(This is a repost of an older entry. The features are still the same, but the windows will look a little different in the current version.)
Everyone's got their favorite features that make life easier, more fun, or both. Here are a few of my favorites.
Making PDFs Straight From OpenOffice.org
One of the greatest, most convenient features is the ability to make Adobe Acrobat PDFs from any OpenOffice.org document. Why is this cool? Because anyone can read a PDF document no matter what software they have (since everyone has the little program for reading PDFs). It’s the perfect way to send a document to someone else, if they don’t need to change your document.
Just click on the handy PDF icon on the top of your work area, give it a name and specify a location for the PDF file, and click Save. Then email that mydocument.pdf or quarterlyreport.pdf document.
If you want more control over the PDF, choose File > Export as PDF, name the file, then set options in the next window.
Send Document as Email
To make it even quicker, choose File > Send > Document as PDF Attachment. That starts your mail program, creates a new mail document, AND attaches a PDF of your current document to that email. It really doesn’t get much slicker.
Or if you don't need a PDF, just choose File > Send > Document as Email.
Paste Icon for Inter-Text-Document Pasting
When you're pasting from Microsoft Office to OpenOffice.org, or from OpenOffice.org 2.0 to OpenOffice.org 1.x, you're not going to get text. You're going to get a frame of text or an icon object.
What I've done to get around this is to use Notepad as an intermediary. But it's a whole lot easier to use OpenOffice.org's multiple paste format features. Either choose Edit > Paste Special and choose unformatted or formatted text, or just click on the paste icon and choose your option. Formatted Text (RTF) usually works just fine.
Make the Icons a Decent Size
Choose Tools > Options > OpenOffice.org (or StarOffice) > View and make sure the icons are large enough. I like to see my icons, not squint at them.
The List Object Bar and the List Formatting Window
I used to curse the indenting and levels of OpenOffice.org lists until I started using the specialized object bar. Choose View > Toolbars > Bullets and Numbering, or just make a list and the floating one pops up.
Also, when you're developing complex list formatting, always use the numbering/bullets formatting window (Format > Bullets and Numbering) and use only the last two tabs, Options and Positioning. These are the only tabs that let you specify specific formatting that's different for each level.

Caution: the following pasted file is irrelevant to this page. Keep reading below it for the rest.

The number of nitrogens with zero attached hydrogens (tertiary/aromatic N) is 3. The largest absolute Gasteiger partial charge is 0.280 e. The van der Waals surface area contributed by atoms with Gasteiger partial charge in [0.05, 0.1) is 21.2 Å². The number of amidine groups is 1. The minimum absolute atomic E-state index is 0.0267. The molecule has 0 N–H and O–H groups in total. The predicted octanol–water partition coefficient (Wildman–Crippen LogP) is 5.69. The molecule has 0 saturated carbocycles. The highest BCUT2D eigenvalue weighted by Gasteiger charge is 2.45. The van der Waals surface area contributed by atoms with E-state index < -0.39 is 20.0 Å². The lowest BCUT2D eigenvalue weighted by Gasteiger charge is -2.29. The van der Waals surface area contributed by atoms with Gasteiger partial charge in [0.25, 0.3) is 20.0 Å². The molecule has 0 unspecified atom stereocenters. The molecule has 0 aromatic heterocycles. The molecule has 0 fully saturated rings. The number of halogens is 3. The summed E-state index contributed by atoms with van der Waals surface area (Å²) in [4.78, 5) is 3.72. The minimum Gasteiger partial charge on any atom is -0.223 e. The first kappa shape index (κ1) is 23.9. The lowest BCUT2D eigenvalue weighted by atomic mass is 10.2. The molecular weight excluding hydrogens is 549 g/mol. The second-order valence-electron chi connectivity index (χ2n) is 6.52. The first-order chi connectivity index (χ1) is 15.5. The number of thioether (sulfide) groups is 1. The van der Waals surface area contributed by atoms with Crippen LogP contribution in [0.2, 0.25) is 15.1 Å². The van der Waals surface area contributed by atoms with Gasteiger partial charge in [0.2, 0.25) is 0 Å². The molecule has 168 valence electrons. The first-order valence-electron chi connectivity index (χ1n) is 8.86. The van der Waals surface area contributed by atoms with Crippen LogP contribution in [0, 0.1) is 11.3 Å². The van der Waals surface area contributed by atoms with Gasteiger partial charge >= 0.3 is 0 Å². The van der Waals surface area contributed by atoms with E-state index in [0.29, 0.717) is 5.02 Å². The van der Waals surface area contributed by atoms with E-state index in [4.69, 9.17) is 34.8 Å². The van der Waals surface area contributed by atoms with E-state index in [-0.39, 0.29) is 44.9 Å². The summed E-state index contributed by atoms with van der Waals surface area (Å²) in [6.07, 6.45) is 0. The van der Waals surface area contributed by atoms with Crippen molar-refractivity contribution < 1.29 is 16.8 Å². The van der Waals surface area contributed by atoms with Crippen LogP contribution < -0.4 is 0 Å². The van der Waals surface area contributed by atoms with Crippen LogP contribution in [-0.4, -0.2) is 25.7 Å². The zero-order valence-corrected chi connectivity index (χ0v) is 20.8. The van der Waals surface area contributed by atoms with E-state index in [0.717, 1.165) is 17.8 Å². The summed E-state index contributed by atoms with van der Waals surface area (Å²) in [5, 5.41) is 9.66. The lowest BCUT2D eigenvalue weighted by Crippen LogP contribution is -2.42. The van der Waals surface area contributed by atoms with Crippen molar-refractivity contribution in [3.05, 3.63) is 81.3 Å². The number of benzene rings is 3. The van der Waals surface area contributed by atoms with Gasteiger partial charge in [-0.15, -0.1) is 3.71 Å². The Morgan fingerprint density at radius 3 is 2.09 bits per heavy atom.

This was in my configuration blog too but I really like it. The same tab where you turned off word completion (Tools > AutoCorrect, Replace) has a really great feature for creating shortcuts. Let’s say you type the word supercalfragilisticexpealidocious a zillion times a day, or your name and title, or anything kinda long. You can set up a shortcut for it.
Just choose Tools > AutoCorrect and click on the Replace tab. In the left-hand field type your shortcut like sig and in the right-hand field, type the word you’re tired of typing all the time. Click New, then click OK. In your document, type the shortcut, followed by a space, and your word will appear.
Making My Own Color and Other Fills
I might be pickier than most about the color I want for drawings, but for one thing, I don't like the greens that come with OpenOffice.org. Too dark or too limey. So I make my own.
Choose File > New > Drawing, then choose Format > Area and click the Color tab. Or just choose Tools > Options > OpenOffice.org (or StarOffice) > Colors.
Click Edit and fiddle til you have the color you want.
Click OK, then type a new name in the main color field and click Add. The new color now shows up in all color lists including the font color lists.
Following the navigation for doing this in Draw, you can make your own gradients, hatches, and bitmaps in the same window.
In Draw and in Writer, you can use the 3D shapes to, well, draw 3D shapes. Even better, you can make them intersect. Draw two shapes, select one, cut it, select the other one, press F3, and paste. Then move them together.
To change their orientation, click on each shape once to get green handles, then again to get red handles, and swivel them around.
I'm not sure how useful this is to everyone but it sure is cool.
You can also convert any item to 3D, in Draw. Choose File > New > Drawing and create any shape, even text. Then right-click on the shape and choose Convert > To 3D. Shazam.